Concerns for the Galapagos Tropical Penguin
The Galapagos Archipelago remained one of the best-hidden secrets in the world for thousands and thousands of years, and has only recently begun to reveal its mysteries to mankind. Penguins are built for the cold, so the fact that this equatorial archipelago is able to support a species of penguin amongst its barren deserts, tropical forests and temperatures of up to 38°C is truly a wonder. The Galapagos tropical penguin is the only penguin species in the world that is located so far north, and more surprisingly that occasionally crosses the equator. Thus, in order to survive it has developed a series of behavioral and physical adaptations.
Surviving the tropics
The Galapagos tropical penguin’s body is specifically adapted so that it can survive in the warm Galapagos climate, and one of its most important adaptations is its small size. The Galapagos tropical penguin is the third smallest in the world (with a maximum height of 20 inches), and as such it is able to squeeze into small caves and crevasses in the cliffs to protect itself from the sun rays. Also because of their small size, the penguins do not require much space. Considering that the Galapagos tropical penguin has the smallest breeding ground of all other penguins, this is very important. However, particularly significant is that with warmer temperatures, marine life decreases, which means that the penguin’s main food source does, too. This is generally not a problem in the Galapagos, as ocean currents such as the Humboldt bring cool waters to the islands. However, during climatic oscillations such as El Niño, conditions can become dangerous for the penguin and so its small size becomes a strength, as it requires smaller amounts of food.
On the other hand, their behavior also reflects the warm climate in which they live. It is not unusual to see the birds holding their flippers away from their body so that heat may be released from the exposed underparts of their flippers. They also use their flippers to shade their feet, which, unprotected by feathers, can easily burn. The penguins are further able to dispense heat through increased blood flow to these exposed areas and by panting so that heat can evaporate from their throat and airways. However, at the end of the day, the best technique is going for a swim in the marvelous Galapagos waters, cooled by the Humboldt Current and oceanic upwelling. Penguins in general spend the majority of their time in water, and Galapagos penguins are no different.
The Humboldt Current
The Galapagos tropical penguin is closely related to the Humboldt penguin, which can be found along the coast of Chile and Peru, and it is very possible that its ancestor originated in these lands and arrived to the archipelago via one of the greatest life supports of the Galapagos, the Humboldt Current. The Humboldt Current originates in the rich, cold Antarctic waters, from where it travels north along the western coast of South America and turns west at the equator, bringing cool and incredibly rich waters to the Galapagos Islands.
The Galapagos tropical penguin is highly dependent on this current, so much so that its distribution is directly related to its flow, with over 80% of the population on the western islands of Fernandina and Isabela (and the remainder on Santiago, Santa Cruz, Floreana and Bartolome islands). The nutrient-rich waters attract krill and small crustaceans, as well as larger organisms such as fish and squid, which the penguins feed on.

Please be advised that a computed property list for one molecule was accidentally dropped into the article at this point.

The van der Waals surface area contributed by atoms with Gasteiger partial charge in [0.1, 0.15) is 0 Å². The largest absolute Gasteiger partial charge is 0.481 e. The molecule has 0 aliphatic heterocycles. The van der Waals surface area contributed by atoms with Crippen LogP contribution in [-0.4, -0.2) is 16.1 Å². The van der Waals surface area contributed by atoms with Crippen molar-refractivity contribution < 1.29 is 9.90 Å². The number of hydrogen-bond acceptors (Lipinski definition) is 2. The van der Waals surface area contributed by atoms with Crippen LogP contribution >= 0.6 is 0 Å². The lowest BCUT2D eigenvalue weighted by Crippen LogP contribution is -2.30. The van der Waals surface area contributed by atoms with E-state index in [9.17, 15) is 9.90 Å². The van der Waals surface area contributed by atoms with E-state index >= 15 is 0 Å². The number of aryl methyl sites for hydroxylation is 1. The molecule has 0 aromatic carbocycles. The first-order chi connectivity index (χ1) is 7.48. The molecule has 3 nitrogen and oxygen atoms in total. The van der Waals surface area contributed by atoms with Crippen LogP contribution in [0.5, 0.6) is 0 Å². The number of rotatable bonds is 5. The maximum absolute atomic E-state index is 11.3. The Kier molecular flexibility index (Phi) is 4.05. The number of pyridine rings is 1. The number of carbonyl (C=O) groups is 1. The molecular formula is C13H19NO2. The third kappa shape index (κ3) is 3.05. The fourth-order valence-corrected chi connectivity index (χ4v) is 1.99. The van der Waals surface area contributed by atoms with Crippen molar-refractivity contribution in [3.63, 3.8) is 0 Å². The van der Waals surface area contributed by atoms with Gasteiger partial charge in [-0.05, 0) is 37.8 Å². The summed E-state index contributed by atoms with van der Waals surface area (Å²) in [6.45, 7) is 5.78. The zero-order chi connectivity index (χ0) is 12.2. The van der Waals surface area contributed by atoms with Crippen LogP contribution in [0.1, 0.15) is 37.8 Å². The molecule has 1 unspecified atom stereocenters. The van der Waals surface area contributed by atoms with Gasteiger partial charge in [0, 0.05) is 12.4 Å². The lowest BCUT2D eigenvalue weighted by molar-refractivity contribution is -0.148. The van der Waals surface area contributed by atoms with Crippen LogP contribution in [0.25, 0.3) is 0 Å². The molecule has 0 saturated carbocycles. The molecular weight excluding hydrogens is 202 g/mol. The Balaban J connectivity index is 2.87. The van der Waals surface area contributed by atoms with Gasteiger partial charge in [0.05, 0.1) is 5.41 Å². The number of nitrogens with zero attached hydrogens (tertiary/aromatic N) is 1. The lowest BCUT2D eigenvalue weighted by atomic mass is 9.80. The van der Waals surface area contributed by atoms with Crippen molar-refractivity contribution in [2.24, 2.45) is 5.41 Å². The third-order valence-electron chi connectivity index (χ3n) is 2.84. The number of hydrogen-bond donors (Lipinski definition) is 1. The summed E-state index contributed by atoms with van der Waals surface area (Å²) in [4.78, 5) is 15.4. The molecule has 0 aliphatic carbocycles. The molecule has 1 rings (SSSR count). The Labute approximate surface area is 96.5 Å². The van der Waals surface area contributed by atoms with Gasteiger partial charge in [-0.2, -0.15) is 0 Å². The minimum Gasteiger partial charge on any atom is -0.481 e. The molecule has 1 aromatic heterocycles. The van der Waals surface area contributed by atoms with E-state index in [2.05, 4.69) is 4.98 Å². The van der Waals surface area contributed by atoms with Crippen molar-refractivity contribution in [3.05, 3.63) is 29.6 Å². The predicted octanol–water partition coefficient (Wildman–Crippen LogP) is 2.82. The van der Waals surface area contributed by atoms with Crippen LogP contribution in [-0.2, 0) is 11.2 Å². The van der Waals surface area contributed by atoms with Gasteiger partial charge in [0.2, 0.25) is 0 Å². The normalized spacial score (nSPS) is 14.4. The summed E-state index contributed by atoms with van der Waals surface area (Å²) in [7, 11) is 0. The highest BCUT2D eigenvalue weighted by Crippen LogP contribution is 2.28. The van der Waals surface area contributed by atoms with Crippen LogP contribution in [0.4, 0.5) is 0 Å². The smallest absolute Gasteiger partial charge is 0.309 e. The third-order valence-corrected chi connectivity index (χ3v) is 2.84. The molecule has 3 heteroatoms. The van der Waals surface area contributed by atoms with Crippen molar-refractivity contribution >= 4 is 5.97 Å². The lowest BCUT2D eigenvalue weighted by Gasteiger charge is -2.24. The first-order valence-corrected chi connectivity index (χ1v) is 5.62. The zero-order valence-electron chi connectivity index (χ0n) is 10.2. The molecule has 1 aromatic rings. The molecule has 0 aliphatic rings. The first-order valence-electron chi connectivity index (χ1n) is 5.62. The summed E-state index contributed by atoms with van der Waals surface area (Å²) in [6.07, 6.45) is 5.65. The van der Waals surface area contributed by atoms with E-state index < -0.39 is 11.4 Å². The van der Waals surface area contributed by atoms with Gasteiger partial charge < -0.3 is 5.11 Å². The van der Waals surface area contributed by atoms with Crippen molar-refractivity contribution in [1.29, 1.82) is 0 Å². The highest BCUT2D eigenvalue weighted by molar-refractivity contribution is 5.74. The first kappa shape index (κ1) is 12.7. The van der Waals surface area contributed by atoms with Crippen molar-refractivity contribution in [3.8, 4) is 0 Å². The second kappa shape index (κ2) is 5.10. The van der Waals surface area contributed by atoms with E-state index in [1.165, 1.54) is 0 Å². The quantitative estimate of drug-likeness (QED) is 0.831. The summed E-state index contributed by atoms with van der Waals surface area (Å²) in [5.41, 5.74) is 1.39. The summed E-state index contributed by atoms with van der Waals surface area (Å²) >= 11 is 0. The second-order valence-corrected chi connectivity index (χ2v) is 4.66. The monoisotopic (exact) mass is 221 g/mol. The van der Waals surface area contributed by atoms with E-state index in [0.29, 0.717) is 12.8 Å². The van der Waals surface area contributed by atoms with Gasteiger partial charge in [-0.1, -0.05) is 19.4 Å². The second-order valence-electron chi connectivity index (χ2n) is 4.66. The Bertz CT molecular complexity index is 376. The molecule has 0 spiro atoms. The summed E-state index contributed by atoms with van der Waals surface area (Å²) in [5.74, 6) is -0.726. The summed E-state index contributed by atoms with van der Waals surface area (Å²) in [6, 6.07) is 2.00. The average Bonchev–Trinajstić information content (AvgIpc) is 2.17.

Lurking danger for the Galapagos Tropical Penguin
However, because of the level of dependence the Galapagos tropical penguin has on the Humboldt Current, it is highly susceptible to climate fluctuations, such as those resulting from climate change or El Niño. Furthermore, this bird is the rarest and most endangered species of penguin in the world, resulting in a small gene pool that makes it difficult for the penguin to withstand these events, as well as disease. For example, during the 1982-1983 El Niño around 77% of the population died, and its survival was further threatened just 15 years later with the 1997-1998 El Niño. Sadly these extreme climate events appear to be becoming more frequent and are presenting serious threats to the penguin’s survival.
Furthermore, the Galapagos tropical penguin has had trouble breeding. This is largely due to the destruction of their nests and in fact, many of those used 40 years ago have either been flooded, destroyed or are now used by iguanas. This issue is further complicated by the fact that the penguins are hunted by introduced animals. The islands have very few escape routes for the penguins, so unless they can hide in cracks in the rocks, the penguins have little other option than to run to the water, which proves difficult for chicks and juvenile birds. Conservation groups have been working to help the penguins and, as a part of these efforts, artificial nests were built around their breeding sites to increase their reproductive success. Luckily, the population has experienced growth in recent years and 1,000 individuals were counted in 2007; however, these numbers are still very fragile.
Swimming with a Galapagos tropical penguin
Regardless of their difficult situation, Galapagos penguins continue to be one of the most iconic animals in the archipelago and offer one of the most once-in-a-lifetime opportunities in the Galapagos – swimming with a penguin in tropical waters: imagine snorkeling through rainbow shoals of parrotfish, as a Galapagos tropical penguin dives amidst them. A variety of expedition itineraries offer this “only in the Galapagos” experience. The most popular visitors sites for observing these birds are Bartolome, Floreana, Chinese Hat, Punta Espinoza and Punta Vicente Roca.